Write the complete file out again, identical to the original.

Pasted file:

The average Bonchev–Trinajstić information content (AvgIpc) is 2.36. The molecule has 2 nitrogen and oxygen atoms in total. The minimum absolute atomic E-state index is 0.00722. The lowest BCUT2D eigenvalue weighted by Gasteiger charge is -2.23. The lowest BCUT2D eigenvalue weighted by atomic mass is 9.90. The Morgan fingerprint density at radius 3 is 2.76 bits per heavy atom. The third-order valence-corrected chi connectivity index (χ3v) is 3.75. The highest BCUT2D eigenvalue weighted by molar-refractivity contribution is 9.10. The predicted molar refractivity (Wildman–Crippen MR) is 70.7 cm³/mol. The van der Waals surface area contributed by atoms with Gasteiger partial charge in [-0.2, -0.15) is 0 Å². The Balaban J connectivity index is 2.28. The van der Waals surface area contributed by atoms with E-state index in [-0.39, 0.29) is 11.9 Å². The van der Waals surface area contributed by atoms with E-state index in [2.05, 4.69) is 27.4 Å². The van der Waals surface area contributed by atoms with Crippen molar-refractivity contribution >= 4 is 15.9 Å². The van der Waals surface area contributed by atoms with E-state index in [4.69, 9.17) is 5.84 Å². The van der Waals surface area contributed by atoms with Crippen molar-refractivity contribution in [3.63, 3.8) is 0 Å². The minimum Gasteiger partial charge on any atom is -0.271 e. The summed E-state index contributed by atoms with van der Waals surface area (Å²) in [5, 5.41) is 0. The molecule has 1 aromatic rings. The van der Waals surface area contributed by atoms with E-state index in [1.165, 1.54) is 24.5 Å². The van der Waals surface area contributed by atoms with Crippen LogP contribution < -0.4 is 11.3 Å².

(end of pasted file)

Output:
The average Bonchev–Trinajstić information content (AvgIpc) is 2.36. The molecule has 2 nitrogen and oxygen atoms in total. The minimum absolute atomic E-state index is 0.00722. The lowest BCUT2D eigenvalue weighted by Gasteiger charge is -2.23. The lowest BCUT2D eigenvalue weighted by atomic mass is 9.90. The Morgan fingerprint density at radius 3 is 2.76 bits per heavy atom. The third-order valence-corrected chi connectivity index (χ3v) is 3.75. The highest BCUT2D eigenvalue weighted by molar-refractivity contribution is 9.10. The predicted molar refractivity (Wildman–Crippen MR) is 70.7 cm³/mol. The van der Waals surface area contributed by atoms with Gasteiger partial charge in [-0.2, -0.15) is 0 Å². The Balaban J connectivity index is 2.28. The van der Waals surface area contributed by atoms with E-state index in [-0.39, 0.29) is 11.9 Å². The van der Waals surface area contributed by atoms with E-state index in [2.05, 4.69) is 27.4 Å². The van der Waals surface area contributed by atoms with Crippen molar-refractivity contribution >= 4 is 15.9 Å². The van der Waals surface area contributed by atoms with E-state index in [4.69, 9.17) is 5.84 Å². The van der Waals surface area contributed by atoms with Crippen molar-refractivity contribution in [3.63, 3.8) is 0 Å². The minimum Gasteiger partial charge on any atom is -0.271 e. The summed E-state index contributed by atoms with van der Waals surface area (Å²) in [5, 5.41) is 0. The molecule has 1 aromatic rings. The van der Waals surface area contributed by atoms with E-state index in [1.165, 1.54) is 24.5 Å². The van der Waals surface area contributed by atoms with Crippen LogP contribution < -0.4 is 11.3 Å².